This is just one letter from a whole series of correspondence between the two, but Deleuze forbade the publication of his own responses, fearing the epistolary dialogue had made his thought too abstract. In DELEUZE THE CLAMOR OF BEING Badiou refers to the whole exchange as a “nonrelationship” (page 1), describing it as “a conflictual friendship that, in a certain sense, had never taken place”.
This régime of signs was theorised by Feyerabend under the name of “one-sided dialogue”, which he sees as a poor substitute for the free exchange he desired, but as superior to academic monologue. Deleuze also theorised this notion of one-sided or solitary dialogue, aptly enough in the book entitled DIALOGUES, where he emphasised that it was only in solitude that free exchange became possible, in the form of “double becoming”.
Thus we may conclude that the epistolary dialogue between Deleuze and Badiou did not have enough becoming in it, to Deleuze’s eyes. After Deleuze’sdeath Badiou continued the dialogue alone. Perhaps Deleuze was a little uptight here, unable or unwilling to exchange freely with a thinker incarnating another style. Badiou intimates that this may have been the case when he characterises the collaboration between Deleuze and Guattari as a “convergent” dialogue, and indicates that he invited Deleuze to engage with him in a “divergent” dialogue.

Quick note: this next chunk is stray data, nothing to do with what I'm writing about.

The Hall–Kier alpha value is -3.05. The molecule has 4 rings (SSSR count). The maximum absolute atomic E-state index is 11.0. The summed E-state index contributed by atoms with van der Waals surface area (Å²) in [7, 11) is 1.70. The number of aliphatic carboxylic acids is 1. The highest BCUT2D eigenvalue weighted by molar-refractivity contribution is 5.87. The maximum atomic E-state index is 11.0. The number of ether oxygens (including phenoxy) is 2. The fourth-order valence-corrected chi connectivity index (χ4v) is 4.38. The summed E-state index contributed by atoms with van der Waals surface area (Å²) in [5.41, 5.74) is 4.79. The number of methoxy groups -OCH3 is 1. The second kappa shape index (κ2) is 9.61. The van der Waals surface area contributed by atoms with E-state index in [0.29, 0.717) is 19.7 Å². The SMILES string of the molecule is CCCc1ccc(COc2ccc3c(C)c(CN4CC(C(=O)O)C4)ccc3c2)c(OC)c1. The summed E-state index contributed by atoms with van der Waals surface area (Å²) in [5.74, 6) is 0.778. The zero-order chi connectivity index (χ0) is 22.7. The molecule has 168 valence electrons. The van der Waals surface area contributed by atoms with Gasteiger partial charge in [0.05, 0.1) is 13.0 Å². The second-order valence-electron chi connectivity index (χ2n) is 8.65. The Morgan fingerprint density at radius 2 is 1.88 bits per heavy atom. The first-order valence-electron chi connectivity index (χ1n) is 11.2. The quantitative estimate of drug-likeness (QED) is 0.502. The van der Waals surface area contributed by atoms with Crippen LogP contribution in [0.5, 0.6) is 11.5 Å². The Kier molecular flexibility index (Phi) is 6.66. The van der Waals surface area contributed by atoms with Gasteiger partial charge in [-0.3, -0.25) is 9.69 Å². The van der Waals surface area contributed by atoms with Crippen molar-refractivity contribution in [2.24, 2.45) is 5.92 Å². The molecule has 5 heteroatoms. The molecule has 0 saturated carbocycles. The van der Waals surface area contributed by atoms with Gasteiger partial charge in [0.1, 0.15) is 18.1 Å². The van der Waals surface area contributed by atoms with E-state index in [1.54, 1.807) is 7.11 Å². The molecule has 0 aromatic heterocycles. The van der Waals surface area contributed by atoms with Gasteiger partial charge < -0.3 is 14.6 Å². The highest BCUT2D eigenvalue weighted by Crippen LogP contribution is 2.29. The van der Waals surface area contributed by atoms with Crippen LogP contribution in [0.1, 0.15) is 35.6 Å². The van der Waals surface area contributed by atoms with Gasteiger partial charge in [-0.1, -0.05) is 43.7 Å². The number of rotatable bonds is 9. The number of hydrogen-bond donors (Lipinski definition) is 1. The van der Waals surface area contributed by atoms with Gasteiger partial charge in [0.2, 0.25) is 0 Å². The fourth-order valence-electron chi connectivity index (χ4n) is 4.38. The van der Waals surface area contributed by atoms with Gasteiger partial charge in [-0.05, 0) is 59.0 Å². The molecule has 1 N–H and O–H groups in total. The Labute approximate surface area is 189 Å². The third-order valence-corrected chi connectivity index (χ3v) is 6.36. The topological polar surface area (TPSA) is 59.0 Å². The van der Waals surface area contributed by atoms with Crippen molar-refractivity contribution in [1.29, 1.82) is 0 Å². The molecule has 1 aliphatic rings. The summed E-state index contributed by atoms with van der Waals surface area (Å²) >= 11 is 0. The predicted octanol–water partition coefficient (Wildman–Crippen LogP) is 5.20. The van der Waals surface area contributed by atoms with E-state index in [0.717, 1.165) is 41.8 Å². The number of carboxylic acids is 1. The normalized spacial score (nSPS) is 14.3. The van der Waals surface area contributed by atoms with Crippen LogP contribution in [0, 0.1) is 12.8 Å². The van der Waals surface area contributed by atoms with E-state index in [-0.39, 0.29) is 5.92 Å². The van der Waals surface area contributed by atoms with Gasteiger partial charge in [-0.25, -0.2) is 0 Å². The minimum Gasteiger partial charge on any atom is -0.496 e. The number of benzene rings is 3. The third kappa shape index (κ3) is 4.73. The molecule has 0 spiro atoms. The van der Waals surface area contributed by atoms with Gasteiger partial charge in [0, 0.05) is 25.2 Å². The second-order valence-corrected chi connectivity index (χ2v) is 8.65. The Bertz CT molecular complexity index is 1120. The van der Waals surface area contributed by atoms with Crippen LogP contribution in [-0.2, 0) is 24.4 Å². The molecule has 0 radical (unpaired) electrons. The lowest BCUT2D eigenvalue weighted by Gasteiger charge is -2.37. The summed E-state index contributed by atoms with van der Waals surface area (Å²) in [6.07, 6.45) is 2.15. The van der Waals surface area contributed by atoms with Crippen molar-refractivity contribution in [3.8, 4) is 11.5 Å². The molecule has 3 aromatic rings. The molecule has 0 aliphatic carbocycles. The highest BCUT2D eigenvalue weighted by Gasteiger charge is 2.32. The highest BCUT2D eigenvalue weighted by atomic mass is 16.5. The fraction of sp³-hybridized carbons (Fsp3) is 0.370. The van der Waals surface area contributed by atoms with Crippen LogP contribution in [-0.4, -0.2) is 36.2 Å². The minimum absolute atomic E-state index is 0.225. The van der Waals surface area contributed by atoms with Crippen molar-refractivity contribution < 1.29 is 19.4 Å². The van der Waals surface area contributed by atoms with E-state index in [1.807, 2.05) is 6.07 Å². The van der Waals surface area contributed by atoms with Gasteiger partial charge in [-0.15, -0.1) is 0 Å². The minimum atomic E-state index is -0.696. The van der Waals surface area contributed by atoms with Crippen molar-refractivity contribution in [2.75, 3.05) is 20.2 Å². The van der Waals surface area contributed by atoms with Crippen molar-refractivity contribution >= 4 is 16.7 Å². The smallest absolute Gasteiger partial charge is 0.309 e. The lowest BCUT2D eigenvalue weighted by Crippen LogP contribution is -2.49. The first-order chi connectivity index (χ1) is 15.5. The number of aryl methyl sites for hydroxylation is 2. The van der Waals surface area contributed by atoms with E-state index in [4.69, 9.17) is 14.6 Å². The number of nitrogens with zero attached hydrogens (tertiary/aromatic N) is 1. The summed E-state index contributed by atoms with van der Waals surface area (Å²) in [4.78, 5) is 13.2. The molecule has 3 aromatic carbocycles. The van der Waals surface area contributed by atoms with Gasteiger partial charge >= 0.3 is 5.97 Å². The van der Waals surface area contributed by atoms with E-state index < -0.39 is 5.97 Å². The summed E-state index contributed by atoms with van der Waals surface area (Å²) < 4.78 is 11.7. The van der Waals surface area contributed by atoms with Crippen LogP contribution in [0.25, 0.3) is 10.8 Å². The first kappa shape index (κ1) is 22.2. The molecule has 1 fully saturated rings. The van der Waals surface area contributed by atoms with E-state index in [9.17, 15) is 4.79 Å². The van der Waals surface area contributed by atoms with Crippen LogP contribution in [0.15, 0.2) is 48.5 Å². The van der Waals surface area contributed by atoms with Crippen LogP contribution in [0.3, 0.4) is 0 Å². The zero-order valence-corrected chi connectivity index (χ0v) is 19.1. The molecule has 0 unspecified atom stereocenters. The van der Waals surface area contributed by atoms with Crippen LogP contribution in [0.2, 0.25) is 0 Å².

This letter by Badiou to Deleuze can be read in many ways. I do not read it as particularly indicative of Deleuze’s position, of his purported closeness to Heidegger and distance from Badiou, but rather against the grain. Badiou seems to be arguing that Deleuze’s ontological system is very close to Heidegger’s, only that Deleuze’s system manages to avoid repeating all the “bad” reterritorialisations that Deleuze very explicitly rejects.
Here Badiou and Deleuze are very close: there is no teleology of history. There is a “history of Being” if you will, i.e there is a history of the succession of the various understandings or hypotheses of Being, but there is no progress or decline, no progressive forgetting of Being. More generally, there is no privileged position for apprehending or comprehending Being, and the Black Forest peasant has no inherent primacy, he is rather more suspect.
Both Badiou and Deleuze attempt to “pick up” modernity, to love it and to think it, and not to condemn it as in essence nihilism. This is the possible tie in with Latour, who is trying to describe our society, “the moderns”, but cannot decide whether his account is simply descriptive, or in some unspecified sense normative. Latour claims to be doing something new that he calls “empirical metaphysics”. However, an analysis of his actual philosophical decisions reveals a partisan bias that pre-orients his “empirical” findings.
All of these decisions and operations take place at the level of philosophical attitudes and orientations. Something more is needed if we want to give a more far-reaching critique of Heidegger’s philosophy. We need to advance a rival hypothesis of Being. There is no direct experience of Being according to Badiou, and Deleuze agrees. This is where I think Badiou is unfair, and falls short of his own requirement of a “protocol of investigation” into mere analogy, in this case of Deleuze’s hypothesis of Being and Heidegger’s.